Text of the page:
October 2, 2009

CDC to Announce New 1 in 100 Autism Prevalence Rate

Today in a conference call with Kathleen Sebelius and Thomas Insel, HHS told a small circle of autism groups that they would be releasing the new 1 in 100 autism rate on Monday.

They cautioned however, that they didn't know if the increase was a real increase or whether greater awareness... changes in measurement methods... better diagnosis... blah blah blah... because apparently our government doesn't even read their own publications.

The whole thing was so predictable that I could have written it for them yesterday.

AAP will also be releasing autism information on Monday, but we were told that it was embargoed.

Sebelius (before ditching out on the call five minutes in) also announced that Barack Obama was all over Autism, dropping 85 million for research into genetics, services, "evidence based treatment" (which is code for everything but biomedical which we refuse to research so it can't have any "evidence" so we don't have to recommend it) and telehealth (video conferencing for rural families).

No where were the words, "diet", "vaccine", "environmental", "toxic", "neuroinflamation", "autoimmune", "recovery" or any of those other words that I was looking for, ever spoken.

They did however excel in self-congratulations, Insel yelling "ouch!" at one point as he apparently dislocated his shoulder, while patting himself on the back. Pray for his speedy recovery. I am sure his Pharma Bros. can get him some good pain meds.

The conference call was not announced to the press or public, but merely in an email sent out at 9 am inviting around fifty people in the autism community (almost exclusively friendly to the administration) to the 2pm call with a "sorry for the short notice".

After listening to the call, my cynicism is increased, and I continue to encourage my readers NOT to wait for the government to do anything to prevent your child from contracting autism or to treat him. If you are reading this blog you are likely way ahead of Insel and company, and who knows how many years it will be before they catch up with us.

If this is the Obama approach, then I expect it will be at least Summer of 2013 before we hear a conference call from the administration that dares to utter the shocking phrase, "gastrointestinal damage".

They did talk about services, but I can't even give them the benefit of the doubt on that today. So when a child actually benefits from the 85 million being dropped on all this busy work, I will let you know.

And if your child benefits from anything Obama/Sebelius/Insel does, then make sure to drop me a note.

Until then, I just see this as talk because the heat is on and they have to look productive.

UPDATE: I was going to ask a question, bu the Q and A period ended as I was about to do so. Apparently several people asked questions that challenged the administration, but they were screened out by the call administrator. David Kirby's post on the matter.


AutismNewsBeat said...

No where were the words, "diet", "vaccine", "environmental", "toxic", "neuroinflamation", "autoimmune", "recovery" or any of those other words that I was looking for, ever spoken.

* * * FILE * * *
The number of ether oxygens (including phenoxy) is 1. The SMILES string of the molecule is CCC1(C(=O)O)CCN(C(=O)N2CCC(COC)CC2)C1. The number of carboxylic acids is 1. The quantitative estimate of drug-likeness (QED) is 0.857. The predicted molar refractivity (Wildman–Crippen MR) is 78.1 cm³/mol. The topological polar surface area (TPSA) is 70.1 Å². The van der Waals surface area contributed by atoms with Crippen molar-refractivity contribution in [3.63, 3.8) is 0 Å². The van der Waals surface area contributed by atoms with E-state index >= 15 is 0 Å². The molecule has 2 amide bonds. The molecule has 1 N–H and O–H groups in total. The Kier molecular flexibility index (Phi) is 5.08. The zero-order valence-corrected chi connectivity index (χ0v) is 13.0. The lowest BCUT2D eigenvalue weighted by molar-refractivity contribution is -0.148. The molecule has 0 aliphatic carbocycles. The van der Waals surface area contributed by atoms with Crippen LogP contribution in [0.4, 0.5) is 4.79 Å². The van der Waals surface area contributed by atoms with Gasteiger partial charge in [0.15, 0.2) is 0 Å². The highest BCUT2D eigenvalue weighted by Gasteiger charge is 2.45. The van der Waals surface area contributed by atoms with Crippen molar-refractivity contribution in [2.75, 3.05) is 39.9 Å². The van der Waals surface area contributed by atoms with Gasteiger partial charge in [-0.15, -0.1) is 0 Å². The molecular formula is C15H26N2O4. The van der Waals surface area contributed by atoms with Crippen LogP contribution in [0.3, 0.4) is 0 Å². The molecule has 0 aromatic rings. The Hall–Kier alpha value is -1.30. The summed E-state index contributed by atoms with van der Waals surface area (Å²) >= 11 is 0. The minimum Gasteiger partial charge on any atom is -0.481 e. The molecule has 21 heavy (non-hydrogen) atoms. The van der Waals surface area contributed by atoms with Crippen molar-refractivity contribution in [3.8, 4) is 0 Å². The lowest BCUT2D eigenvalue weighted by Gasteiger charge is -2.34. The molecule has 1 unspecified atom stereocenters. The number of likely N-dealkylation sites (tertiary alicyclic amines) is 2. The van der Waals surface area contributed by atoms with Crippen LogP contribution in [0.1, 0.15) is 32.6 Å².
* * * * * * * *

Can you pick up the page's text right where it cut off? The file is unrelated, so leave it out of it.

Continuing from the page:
Other words not used:

"Zeppelin", "pitchfork", "Seismograph", and "tuber".

Ginger Taylor said...

Well when a tuber on a pitchfork attached to a seismograph carried on a zeppelin is found to improve the health, functioning and cognition of people with autism, I will certainly add them to the list of words to listen for when a presidential administration talks about autism.

Roger Kulp said...

Yet another disease involved in autism that has mixed genetic and environmental causes


A high number of autistic children with low levels of AAT in our study, also had neonatal hyperbilirubinemia (8/22), respiratory problems (9/23) and digestive disorders (7/22). Since AAT deficiency may be associated with these problems, this also supports our hypothesis of an association between AAT deficiency and autism.

Our study also suggests an association between autistic children with regressive disease and AAT deficiency. This suggests that, besides genetic predisposition, environmental factors may be influencing levels of serum AAT in these individuals.

Our observation, however, that some non-autistic siblings inherit AAT deficiency, and parents of autistic children who also have low levels of serum AAT, suggests that AAT deficiency alone is not a causative agent for ASD, but may make a subset of autistics susceptible to inflammatory disease.

In inflammatory conditions, AAT levels are normally elevated. In this study, however, the results demonstrate low alpha-1-antitrypsin serum levels, which are probably due to genetic factors and not excess protein loss in stool. This might contradict the theory that autistic patients have inflammatory bowel disease because if there was chronic inflammation due to enterocolitis, the alpha-1-antitrypsin level should be elevated.

Just thought I'd post this here. This study came out in March,and was completely ignored.

Robin Nemeth said...

I listened in for a minute or two. Something about how they're gonna help kids and parents via video conferences.

Bah. Decided not to waste any more time with it and hung up.